74
      Sunday
      85 / 72
      Monday
      85 / 73
      Tuesday
      85 / 74

      Golf is golden during shoulder season

      This week, Coastal Carolina University's Brittain Jr. Center for Resort Tourism came out with its 'Performance Estimates' for the 2013 tourist season.

      According to the report, the number of people who stayed at the beach during the summer tourism season was up by more than four percent over last year.

      The Grand Strand is now in its shoulder season, which is the period of time between the high and the low in the travel market.

      However, the occupancy rate hasn't dropped as low as it typically does this time of year, according to Taylor Damonte, a Marketing and Resort Tourism Professor at Coastal Carolina University.

      Damonte has seen occupancy rates this September that are similar to those recorded in August.

      "I've been tracking this for 10 years now, and this is the first September that I've seen where every weekend we ran close or above 80 percent occupancy," Damonte said.

      Occupancy during the middle of the week is around 65 percent.

      Instead of beach-vacationers, golfers are a big economic driver during the shoulder season. Out of the 14 million people who visit the Myrtle Beach area, around 1 million of them are golfers.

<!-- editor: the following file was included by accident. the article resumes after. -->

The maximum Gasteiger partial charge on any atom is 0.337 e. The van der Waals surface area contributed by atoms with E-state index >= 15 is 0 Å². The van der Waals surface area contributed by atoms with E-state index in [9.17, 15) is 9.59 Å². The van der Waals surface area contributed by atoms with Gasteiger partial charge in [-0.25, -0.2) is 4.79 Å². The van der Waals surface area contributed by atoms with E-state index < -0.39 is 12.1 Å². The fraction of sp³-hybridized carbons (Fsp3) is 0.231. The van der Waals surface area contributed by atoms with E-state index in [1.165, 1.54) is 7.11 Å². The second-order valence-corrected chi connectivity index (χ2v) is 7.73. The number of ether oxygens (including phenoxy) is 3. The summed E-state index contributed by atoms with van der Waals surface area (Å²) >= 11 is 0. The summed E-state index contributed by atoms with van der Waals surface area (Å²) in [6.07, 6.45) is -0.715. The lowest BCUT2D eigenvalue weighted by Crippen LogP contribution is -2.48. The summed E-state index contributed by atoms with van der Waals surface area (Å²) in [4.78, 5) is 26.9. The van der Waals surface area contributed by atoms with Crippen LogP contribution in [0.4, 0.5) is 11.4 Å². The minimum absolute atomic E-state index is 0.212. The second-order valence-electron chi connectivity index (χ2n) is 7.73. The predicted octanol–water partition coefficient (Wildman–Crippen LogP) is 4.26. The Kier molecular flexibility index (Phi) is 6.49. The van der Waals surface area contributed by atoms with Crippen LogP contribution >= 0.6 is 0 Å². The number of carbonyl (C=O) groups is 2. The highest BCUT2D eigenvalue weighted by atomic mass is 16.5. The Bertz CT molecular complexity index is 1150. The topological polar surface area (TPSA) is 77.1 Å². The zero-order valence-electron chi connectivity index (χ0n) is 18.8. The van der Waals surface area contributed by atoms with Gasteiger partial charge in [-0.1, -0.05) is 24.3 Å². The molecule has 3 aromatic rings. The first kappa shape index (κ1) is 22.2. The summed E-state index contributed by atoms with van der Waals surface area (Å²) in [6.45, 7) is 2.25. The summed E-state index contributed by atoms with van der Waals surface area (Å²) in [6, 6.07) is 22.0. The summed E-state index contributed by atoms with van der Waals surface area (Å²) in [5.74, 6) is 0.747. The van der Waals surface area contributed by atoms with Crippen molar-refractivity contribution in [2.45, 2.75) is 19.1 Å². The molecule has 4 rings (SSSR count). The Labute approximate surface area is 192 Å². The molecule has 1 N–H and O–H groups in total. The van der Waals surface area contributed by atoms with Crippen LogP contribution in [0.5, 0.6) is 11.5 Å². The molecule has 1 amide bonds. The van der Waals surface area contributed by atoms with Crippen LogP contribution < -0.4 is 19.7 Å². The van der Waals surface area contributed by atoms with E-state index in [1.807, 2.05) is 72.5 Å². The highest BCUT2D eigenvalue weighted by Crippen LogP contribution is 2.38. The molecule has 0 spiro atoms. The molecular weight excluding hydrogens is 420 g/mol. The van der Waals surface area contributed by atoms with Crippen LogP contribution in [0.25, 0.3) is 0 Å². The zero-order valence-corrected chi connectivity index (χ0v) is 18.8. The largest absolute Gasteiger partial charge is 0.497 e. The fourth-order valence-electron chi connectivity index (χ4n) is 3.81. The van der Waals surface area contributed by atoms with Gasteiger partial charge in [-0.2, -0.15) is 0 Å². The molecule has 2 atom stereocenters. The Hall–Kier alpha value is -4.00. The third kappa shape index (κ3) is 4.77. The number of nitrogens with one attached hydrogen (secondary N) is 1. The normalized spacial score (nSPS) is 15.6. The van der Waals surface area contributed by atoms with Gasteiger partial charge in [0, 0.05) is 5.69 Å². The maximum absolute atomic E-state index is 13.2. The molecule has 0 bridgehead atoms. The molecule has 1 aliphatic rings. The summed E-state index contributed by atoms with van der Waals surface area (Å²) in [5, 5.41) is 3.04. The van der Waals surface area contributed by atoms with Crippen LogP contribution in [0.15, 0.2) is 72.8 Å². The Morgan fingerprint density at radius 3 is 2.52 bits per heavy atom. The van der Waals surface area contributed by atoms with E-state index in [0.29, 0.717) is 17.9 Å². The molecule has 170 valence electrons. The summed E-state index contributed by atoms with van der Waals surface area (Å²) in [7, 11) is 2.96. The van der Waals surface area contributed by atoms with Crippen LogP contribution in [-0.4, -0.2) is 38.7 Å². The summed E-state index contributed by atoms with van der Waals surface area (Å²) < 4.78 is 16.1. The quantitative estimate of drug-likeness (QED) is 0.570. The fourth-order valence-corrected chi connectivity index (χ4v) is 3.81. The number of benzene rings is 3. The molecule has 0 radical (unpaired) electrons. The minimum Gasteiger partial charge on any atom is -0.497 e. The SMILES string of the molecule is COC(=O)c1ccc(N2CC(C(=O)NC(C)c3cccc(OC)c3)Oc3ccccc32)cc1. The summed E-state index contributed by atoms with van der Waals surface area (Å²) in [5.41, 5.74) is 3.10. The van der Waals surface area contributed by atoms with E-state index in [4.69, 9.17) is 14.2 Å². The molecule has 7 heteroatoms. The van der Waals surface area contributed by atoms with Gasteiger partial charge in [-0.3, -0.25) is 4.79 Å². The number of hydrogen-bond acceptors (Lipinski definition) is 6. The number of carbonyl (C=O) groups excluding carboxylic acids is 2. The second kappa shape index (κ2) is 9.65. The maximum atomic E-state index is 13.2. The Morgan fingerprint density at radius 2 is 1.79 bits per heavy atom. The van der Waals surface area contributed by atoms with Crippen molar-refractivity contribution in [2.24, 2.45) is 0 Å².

So far this year, golf season is looking good, according to golf industry experts.

      "For the golf courses that we manage through the month of September, we are above where were last year," said Steve Mays, the vice president of marketing and sales at National Golf Management.

      However, in order for the good fortune to continue, Mays believes good weather is a recipe for more business.

      "The weather is obviously a big influence around the season we are going to have here, how many golfers we are going to have out here to play. Unfortunately, a lot of our golfers are booking their rounds closer to when they play golf, so when that happens, weather becomes an even bigger influence on how well we do," Mays said.